Customs and police raid two properties
Customs and police raid two properties

Protein bar owner in court over alleged testosterone powder

GLADSTONE man Trent Morris is facing five years in jail or up to $170,000 in fines if he is found guilty of charges under the Drugs Misuse Act.

The Australian Customs and Border Protection Service and Queensland Police raided two properties in Gladstone on April 22, one of them a shop.

They allegedly seized 6kg of white powder, 130 vials of liquid and powder, more than $15,000 in cash, and various electronic devices and production equipment.

The investigation began on March 8 when the Australian Customs and Border Protection Service found a package containing 1kg of white powder at Brisbane Airport, that was allegedly headed for Gladstone.

Morris, the owner of Saloon Protein and Tea Bar, appeared in Gladstone Magistrates Court on April 23 charged under the Drugs Misuse Act and under Section 233 of the Customs Act 1901.

The case was adjourned until Monday, June 15.

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The customs service told The Observer the powder had tested positive for performance and image enhancing drugs, specifically testosterone enanthate, but would not say whether the powder from the April 22 raids was the same substance.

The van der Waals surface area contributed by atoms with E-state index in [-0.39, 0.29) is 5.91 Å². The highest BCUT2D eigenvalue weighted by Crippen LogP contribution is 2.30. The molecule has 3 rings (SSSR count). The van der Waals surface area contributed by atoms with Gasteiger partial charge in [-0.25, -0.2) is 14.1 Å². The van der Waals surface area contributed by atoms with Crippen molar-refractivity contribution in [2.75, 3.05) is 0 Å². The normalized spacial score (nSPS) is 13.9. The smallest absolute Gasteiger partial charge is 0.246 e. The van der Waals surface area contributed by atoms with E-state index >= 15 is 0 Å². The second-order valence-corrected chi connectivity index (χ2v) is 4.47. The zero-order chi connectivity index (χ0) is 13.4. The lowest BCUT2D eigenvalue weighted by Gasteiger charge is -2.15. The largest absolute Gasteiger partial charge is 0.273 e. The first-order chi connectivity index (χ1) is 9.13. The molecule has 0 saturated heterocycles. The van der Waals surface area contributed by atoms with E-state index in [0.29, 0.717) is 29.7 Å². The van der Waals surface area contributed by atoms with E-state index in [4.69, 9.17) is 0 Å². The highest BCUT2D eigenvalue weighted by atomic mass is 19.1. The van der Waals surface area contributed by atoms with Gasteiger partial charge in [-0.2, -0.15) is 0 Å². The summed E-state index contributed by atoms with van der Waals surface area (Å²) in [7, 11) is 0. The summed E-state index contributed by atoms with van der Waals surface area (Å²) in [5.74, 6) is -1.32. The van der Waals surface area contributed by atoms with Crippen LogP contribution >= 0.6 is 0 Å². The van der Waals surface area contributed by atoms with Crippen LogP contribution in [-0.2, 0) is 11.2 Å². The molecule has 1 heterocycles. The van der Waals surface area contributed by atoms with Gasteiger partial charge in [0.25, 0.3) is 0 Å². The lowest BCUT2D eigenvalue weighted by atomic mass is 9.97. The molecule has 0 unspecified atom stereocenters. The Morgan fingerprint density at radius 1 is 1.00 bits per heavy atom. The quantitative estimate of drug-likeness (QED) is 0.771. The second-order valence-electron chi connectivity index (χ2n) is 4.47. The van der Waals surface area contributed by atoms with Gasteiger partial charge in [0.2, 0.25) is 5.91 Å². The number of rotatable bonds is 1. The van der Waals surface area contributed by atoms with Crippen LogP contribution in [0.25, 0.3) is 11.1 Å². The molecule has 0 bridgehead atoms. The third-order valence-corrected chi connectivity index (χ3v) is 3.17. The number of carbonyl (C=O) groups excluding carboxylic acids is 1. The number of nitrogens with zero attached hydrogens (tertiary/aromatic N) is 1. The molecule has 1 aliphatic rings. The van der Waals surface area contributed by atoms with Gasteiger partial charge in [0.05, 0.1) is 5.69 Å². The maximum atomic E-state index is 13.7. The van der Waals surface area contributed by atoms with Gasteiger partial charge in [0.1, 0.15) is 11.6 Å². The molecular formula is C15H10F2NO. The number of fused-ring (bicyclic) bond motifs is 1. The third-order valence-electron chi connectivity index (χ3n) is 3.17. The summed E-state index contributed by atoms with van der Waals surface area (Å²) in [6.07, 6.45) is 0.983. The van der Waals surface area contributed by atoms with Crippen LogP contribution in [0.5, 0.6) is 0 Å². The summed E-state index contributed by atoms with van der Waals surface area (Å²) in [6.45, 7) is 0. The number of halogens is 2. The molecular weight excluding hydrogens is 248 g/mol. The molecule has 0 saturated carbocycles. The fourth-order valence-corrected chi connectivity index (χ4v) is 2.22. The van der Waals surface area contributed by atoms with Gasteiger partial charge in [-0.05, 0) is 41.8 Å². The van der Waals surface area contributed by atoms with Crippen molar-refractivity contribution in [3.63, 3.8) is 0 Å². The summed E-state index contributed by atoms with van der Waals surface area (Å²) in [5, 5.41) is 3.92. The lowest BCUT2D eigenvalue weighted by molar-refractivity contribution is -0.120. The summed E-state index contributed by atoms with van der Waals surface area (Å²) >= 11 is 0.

Testosterone enanthate is the most common form of testosterone prescribed in the world.

Acting Regional Commander Queensland John Ikin said customs and border protection would investigate and seek to prosecute those involved in illegal importations.

"While substances like this may be available overseas, performance and image enhancing drugs are a prohibited import under the Customs Act 1901 and can only be imported with a permit."

Acting Detective Inspector Scott Knowles of the Drug and Serious Crime Group said: "The community should feel safe knowing state and Commonwealth agencies are working together to stop the importation of these dangerous substances and bring those responsible before the courts."